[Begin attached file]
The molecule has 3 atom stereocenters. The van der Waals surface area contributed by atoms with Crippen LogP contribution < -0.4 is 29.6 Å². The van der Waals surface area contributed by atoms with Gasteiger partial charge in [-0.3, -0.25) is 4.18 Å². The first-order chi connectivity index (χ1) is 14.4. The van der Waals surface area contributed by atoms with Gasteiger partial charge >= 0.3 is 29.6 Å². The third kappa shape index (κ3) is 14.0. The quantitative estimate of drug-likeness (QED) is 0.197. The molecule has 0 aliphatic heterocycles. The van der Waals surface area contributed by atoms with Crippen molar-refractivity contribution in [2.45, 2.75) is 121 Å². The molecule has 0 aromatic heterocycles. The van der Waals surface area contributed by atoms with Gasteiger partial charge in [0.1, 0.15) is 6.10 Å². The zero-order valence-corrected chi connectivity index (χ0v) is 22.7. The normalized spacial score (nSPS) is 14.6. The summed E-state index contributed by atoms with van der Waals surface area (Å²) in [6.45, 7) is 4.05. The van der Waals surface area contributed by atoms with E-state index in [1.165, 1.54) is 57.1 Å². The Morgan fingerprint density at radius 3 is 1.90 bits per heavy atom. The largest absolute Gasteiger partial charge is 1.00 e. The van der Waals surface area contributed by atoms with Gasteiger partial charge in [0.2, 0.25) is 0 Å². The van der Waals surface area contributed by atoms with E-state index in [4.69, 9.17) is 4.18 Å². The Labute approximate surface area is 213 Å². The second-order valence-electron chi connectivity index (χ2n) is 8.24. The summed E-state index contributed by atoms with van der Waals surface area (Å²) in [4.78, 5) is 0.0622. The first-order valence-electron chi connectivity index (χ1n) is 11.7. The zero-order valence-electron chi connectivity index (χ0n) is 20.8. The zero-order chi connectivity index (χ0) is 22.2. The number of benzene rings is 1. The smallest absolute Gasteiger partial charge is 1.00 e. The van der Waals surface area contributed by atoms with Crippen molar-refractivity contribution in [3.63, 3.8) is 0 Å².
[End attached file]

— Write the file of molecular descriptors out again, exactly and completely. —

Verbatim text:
The molecule has 3 atom stereocenters. The van der Waals surface area contributed by atoms with Crippen LogP contribution < -0.4 is 29.6 Å². The van der Waals surface area contributed by atoms with Gasteiger partial charge in [-0.3, -0.25) is 4.18 Å². The first-order chi connectivity index (χ1) is 14.4. The van der Waals surface area contributed by atoms with Gasteiger partial charge >= 0.3 is 29.6 Å². The third kappa shape index (κ3) is 14.0. The quantitative estimate of drug-likeness (QED) is 0.197. The molecule has 0 aliphatic heterocycles. The van der Waals surface area contributed by atoms with Crippen molar-refractivity contribution in [2.45, 2.75) is 121 Å². The molecule has 0 aromatic heterocycles. The van der Waals surface area contributed by atoms with Gasteiger partial charge in [0.1, 0.15) is 6.10 Å². The zero-order valence-corrected chi connectivity index (χ0v) is 22.7. The normalized spacial score (nSPS) is 14.6. The summed E-state index contributed by atoms with van der Waals surface area (Å²) in [6.45, 7) is 4.05. The van der Waals surface area contributed by atoms with E-state index in [1.165, 1.54) is 57.1 Å². The Morgan fingerprint density at radius 3 is 1.90 bits per heavy atom. The largest absolute Gasteiger partial charge is 1.00 e. The van der Waals surface area contributed by atoms with Gasteiger partial charge in [0.2, 0.25) is 0 Å². The van der Waals surface area contributed by atoms with E-state index in [4.69, 9.17) is 4.18 Å². The Labute approximate surface area is 213 Å². The second-order valence-electron chi connectivity index (χ2n) is 8.24. The summed E-state index contributed by atoms with van der Waals surface area (Å²) in [4.78, 5) is 0.0622. The first-order valence-electron chi connectivity index (χ1n) is 11.7. The zero-order valence-electron chi connectivity index (χ0n) is 20.8. The zero-order chi connectivity index (χ0) is 22.2. The number of benzene rings is 1. The smallest absolute Gasteiger partial charge is 1.00 e. The van der Waals surface area contributed by atoms with Crippen molar-refractivity contribution in [3.63, 3.8) is 0 Å².